I invite those who have not read it to consider my post of August 1 about Edith Stein. I am not convinced that her present status is misguided, though I would agree that there is something very JP2 about the rapidity of her elevation from a mere beata to Patron of Europe.
John Haycroft was neither a woman nor a Jew nor a philosopher nor a martyr. He lived and worshipped in my parish. He was a college servant - what in Oxford we call a scout. He was the scout of soon-to-be Beatus Ioannes Henricus Newman. You see, my parish was the behind-the- green-baize-door part of gentlemanly, academic Oxford.
Haycroft never followed his master into full communion with the Holy See. But he also never forgot the lessons he had learned from ... whom? from Newman or from Canon Thomas Chamberlain (my distinguished predecessor who brought Catholicism out of the Common Rooms of Victorian Oxford into the ordinary parish church of a slum district)? Or from both?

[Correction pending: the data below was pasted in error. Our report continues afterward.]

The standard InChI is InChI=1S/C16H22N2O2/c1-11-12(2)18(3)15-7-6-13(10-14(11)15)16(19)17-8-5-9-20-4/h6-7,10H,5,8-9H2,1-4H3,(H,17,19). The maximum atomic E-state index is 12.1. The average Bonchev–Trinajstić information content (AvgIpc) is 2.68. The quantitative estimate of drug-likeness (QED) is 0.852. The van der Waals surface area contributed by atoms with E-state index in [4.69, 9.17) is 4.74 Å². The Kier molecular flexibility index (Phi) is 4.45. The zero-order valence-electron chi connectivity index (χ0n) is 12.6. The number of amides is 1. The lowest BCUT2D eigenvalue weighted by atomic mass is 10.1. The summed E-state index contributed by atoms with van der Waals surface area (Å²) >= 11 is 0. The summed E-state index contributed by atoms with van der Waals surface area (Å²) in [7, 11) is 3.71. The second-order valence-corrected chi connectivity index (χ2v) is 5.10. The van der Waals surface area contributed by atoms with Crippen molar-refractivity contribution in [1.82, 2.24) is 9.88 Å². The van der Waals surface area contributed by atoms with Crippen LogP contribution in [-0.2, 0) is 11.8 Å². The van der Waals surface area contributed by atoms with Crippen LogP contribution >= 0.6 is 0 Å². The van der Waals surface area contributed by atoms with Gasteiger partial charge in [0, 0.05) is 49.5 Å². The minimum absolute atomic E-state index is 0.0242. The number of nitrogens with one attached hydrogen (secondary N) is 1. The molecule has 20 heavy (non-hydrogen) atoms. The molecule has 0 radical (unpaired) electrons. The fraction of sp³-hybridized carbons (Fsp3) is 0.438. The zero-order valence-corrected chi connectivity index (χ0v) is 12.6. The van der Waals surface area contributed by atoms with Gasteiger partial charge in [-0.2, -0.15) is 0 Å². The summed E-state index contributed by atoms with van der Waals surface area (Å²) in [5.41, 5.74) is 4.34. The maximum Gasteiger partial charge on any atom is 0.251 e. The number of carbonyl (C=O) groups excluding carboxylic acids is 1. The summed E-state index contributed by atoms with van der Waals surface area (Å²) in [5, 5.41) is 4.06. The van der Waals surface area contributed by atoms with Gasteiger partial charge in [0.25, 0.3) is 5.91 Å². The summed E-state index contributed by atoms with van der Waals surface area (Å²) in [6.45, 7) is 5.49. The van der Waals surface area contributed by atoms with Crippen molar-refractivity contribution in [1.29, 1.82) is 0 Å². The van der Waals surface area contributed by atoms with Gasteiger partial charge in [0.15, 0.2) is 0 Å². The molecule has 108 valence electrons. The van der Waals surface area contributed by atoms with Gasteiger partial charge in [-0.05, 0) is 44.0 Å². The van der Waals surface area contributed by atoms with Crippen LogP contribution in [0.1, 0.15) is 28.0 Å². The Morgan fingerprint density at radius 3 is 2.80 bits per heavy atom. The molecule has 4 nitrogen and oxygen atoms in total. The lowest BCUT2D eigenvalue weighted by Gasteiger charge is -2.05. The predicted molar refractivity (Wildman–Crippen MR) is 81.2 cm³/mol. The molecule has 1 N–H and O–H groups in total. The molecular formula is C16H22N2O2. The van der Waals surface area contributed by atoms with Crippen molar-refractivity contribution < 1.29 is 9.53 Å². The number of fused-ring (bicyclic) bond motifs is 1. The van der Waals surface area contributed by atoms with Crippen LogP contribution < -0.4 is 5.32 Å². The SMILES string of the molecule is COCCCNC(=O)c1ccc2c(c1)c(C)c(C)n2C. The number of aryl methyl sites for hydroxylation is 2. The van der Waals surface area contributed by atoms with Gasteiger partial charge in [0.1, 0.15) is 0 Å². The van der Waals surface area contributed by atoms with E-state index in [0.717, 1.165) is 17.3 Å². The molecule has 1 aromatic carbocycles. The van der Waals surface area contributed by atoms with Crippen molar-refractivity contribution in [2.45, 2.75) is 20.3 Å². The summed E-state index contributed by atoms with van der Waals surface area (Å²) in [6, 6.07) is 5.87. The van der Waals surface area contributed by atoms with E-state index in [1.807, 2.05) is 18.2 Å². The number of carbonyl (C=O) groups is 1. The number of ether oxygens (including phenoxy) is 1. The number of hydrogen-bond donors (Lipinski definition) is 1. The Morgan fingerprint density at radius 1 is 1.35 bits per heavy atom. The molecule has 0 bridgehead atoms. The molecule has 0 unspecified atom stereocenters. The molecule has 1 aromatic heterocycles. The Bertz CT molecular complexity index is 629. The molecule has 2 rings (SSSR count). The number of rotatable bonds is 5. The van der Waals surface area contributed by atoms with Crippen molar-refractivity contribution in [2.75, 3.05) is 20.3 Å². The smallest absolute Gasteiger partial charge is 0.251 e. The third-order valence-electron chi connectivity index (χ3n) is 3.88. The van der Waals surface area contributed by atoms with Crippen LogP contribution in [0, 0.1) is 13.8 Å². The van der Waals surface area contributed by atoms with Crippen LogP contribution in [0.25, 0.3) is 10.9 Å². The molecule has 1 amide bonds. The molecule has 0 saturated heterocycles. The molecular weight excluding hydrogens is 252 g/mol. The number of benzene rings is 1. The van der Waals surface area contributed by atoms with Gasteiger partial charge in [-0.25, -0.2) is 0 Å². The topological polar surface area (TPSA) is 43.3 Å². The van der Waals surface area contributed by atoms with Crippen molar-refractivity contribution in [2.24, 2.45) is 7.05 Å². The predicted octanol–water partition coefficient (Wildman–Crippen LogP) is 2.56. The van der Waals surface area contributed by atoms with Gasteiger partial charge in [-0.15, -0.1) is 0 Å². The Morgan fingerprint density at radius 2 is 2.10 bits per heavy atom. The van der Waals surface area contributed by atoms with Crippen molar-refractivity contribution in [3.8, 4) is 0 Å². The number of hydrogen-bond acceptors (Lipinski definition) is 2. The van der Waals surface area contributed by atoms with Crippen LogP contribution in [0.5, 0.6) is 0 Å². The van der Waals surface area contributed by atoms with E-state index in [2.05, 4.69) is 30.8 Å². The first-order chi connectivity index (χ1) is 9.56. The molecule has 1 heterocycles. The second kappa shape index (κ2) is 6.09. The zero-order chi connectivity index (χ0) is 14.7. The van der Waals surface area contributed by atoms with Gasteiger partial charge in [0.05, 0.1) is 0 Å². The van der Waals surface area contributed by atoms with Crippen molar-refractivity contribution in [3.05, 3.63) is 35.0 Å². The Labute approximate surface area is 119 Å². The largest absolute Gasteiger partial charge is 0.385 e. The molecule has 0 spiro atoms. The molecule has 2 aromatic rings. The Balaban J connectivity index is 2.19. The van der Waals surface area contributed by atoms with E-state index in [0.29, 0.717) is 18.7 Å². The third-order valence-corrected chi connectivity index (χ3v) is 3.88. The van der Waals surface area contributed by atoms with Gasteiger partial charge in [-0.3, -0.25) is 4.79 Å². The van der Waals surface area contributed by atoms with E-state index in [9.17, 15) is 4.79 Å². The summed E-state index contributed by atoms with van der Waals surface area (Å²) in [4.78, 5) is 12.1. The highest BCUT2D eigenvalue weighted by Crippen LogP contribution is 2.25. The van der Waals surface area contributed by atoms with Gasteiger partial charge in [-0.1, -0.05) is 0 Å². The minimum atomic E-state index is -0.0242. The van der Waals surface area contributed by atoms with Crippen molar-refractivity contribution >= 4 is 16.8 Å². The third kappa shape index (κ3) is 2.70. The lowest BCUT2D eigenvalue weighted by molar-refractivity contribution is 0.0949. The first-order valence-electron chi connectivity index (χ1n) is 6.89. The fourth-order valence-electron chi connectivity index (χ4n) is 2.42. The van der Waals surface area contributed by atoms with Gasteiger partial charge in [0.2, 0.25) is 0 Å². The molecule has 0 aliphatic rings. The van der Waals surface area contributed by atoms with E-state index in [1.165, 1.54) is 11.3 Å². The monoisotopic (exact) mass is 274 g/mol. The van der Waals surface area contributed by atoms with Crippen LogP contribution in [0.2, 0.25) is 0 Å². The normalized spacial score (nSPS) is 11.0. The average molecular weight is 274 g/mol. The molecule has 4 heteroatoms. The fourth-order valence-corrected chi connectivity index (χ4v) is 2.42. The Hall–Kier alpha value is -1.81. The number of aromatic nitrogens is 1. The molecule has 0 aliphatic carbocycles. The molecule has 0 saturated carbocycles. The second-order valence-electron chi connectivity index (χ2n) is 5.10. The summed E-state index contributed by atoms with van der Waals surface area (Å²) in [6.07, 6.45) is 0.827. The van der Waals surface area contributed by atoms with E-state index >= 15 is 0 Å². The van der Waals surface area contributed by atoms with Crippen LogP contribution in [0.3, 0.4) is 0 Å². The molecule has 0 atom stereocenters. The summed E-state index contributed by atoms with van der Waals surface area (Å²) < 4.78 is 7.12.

As an old man, when Communion had to be brought to him in his own home (a Victorian terrace house which, mercifully, survived the slum clearances of the last two decades), he insisted on observing the Eucharistic Fast, and on having his little table arranged so the the priest who brought him God's Body was ... facing East!
August 11 this year, I suppose, could be the last anniversary of Newman's death before he is raised to the altars. I shan't forget the little manservant who felt so privileged to be able to listen to the discussions of Newman and his august friends. If the Sovereign Pontiff comes to Oxford to do the beatification, I will be glad to show him round S Thomas's.